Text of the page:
It’s immensely clever storytelling to have Harry stand out to us as obviously alien while being clearly human to his friends, a well-judged strategy that continues on through the book that combines the warmhearted small town inclusivity of Murder, She Wrote with the sleuthing fun of The Hardy Boys (though a more adult, more PG version, thank you) and some darker X-Files-type themes that suggest a being in turmoil.
Harry, who is one of the nicest people you will ever meet from any planet, wants to go home and is waiting, like E.T., for a ride back home, but he also loves being on Earth, and he is inordinately fond of the people he has come to know as almost-family, especially Asta Twelvetrees and her father Dan who known who he really is (there should always be someone in on the secret) who help solve small crimes in the town, two of which weave themselves in and around some big choices for Harry.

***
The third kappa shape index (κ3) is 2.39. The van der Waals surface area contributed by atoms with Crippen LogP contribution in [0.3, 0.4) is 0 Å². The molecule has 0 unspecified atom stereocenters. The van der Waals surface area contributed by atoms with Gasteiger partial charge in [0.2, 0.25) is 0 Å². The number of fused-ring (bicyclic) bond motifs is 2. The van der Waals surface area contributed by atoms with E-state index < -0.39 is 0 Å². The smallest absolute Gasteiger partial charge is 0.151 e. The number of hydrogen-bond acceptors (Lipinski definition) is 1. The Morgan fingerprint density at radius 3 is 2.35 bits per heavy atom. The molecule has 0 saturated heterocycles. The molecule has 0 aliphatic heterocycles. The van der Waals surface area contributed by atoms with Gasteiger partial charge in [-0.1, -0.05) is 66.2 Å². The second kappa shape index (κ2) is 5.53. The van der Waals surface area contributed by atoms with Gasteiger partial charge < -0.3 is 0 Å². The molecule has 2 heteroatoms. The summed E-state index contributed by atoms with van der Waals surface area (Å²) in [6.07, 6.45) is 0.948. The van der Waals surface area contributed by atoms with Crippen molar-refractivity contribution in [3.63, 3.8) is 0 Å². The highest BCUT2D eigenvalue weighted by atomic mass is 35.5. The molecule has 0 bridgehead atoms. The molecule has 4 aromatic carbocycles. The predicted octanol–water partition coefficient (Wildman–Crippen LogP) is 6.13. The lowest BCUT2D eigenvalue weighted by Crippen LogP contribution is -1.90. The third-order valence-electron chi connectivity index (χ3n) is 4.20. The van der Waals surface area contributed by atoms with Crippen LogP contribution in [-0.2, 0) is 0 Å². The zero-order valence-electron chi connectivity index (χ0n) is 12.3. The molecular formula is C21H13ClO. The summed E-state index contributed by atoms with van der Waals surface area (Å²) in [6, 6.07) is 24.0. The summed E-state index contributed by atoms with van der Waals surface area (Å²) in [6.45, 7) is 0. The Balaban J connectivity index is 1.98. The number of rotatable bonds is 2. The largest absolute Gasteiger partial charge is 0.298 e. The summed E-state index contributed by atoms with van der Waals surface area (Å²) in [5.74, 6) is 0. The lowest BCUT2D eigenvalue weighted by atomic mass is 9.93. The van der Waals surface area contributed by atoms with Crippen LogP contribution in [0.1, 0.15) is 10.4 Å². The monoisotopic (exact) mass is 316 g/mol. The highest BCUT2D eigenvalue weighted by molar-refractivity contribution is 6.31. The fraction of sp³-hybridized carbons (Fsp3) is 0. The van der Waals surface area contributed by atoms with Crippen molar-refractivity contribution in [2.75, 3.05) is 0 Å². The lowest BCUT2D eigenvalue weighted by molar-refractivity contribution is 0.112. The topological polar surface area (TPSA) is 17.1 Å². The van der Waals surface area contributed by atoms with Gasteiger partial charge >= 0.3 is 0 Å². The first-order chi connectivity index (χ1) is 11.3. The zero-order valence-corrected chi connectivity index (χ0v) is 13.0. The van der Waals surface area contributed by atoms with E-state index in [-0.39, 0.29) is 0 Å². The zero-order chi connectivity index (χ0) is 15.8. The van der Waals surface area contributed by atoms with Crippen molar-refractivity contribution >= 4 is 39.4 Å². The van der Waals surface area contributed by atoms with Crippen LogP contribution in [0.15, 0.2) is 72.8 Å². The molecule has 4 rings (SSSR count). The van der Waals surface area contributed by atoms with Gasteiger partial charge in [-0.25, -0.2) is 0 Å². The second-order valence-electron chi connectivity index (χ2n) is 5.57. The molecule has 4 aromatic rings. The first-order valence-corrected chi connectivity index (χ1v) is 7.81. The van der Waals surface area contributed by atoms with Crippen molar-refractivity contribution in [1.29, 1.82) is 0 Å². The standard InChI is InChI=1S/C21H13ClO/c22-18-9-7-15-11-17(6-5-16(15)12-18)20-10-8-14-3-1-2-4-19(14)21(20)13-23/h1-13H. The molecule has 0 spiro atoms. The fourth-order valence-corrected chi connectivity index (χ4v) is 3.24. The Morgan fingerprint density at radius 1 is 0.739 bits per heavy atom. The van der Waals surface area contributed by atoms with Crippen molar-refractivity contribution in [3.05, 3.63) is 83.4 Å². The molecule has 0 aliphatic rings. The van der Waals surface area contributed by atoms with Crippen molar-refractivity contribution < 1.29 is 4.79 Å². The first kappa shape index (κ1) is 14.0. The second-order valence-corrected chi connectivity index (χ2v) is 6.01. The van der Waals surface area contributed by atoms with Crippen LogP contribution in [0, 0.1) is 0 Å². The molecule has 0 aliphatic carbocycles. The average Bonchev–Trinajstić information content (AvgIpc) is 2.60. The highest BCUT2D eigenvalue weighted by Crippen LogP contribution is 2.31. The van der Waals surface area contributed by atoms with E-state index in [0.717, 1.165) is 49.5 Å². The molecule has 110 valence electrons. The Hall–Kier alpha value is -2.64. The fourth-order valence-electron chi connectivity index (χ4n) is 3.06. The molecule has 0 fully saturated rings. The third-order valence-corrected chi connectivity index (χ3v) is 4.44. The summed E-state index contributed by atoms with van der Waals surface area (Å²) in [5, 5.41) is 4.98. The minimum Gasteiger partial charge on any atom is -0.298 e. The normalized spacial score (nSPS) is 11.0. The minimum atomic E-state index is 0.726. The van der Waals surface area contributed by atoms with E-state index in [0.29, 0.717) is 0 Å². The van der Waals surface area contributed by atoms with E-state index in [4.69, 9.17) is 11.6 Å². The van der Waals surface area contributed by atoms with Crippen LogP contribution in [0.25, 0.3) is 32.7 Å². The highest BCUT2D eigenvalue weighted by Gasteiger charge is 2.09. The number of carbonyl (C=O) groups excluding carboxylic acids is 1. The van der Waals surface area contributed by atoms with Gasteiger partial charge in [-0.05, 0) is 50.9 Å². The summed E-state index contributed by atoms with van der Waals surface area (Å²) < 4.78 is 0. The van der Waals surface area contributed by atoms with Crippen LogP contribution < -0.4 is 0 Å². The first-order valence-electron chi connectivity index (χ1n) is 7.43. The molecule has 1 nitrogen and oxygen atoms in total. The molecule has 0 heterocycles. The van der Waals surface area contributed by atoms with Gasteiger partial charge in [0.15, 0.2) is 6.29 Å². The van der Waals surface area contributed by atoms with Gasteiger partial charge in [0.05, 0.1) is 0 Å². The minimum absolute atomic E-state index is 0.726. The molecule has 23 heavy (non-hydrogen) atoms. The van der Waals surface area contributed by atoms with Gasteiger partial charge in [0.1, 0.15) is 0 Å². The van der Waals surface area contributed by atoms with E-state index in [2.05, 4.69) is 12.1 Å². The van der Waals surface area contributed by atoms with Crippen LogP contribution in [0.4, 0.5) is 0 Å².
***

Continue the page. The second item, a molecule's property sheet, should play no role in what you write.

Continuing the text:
It’s this mix of existential fish out of water and yet not angst, mystery solving and rich, interpersonal relationships that makes Resident Alien such pleasurable, compelling reading.
In fact, so likably nice is Harry and in fact Resident Alien, and yet so strong and muscular in its storytelling, that it well and truly puts paid to the idea having a nice guy in a lovely town doing good things makes for a boring narrative.
The opposite is actually true.
Because Harry is so nice, and the town is so lovely, you want to stay there and be with them – and, incidentally, order all the back issues by any and all means necessary and watch the TV series ASAP if not sooner – and bear witness to whatever comes along in their world.
Maybe there is an air of ’70s/’80s it’ll-be-all-right-in-the-end drama but in a modern plague-stained age where everything feels endlessly undone, it feels reassuring to have a setting where you know good things will happen even if bad things keep throwing themselves into the mix, things so scarily bad at times that you wonder if the characters will come out the other side okay.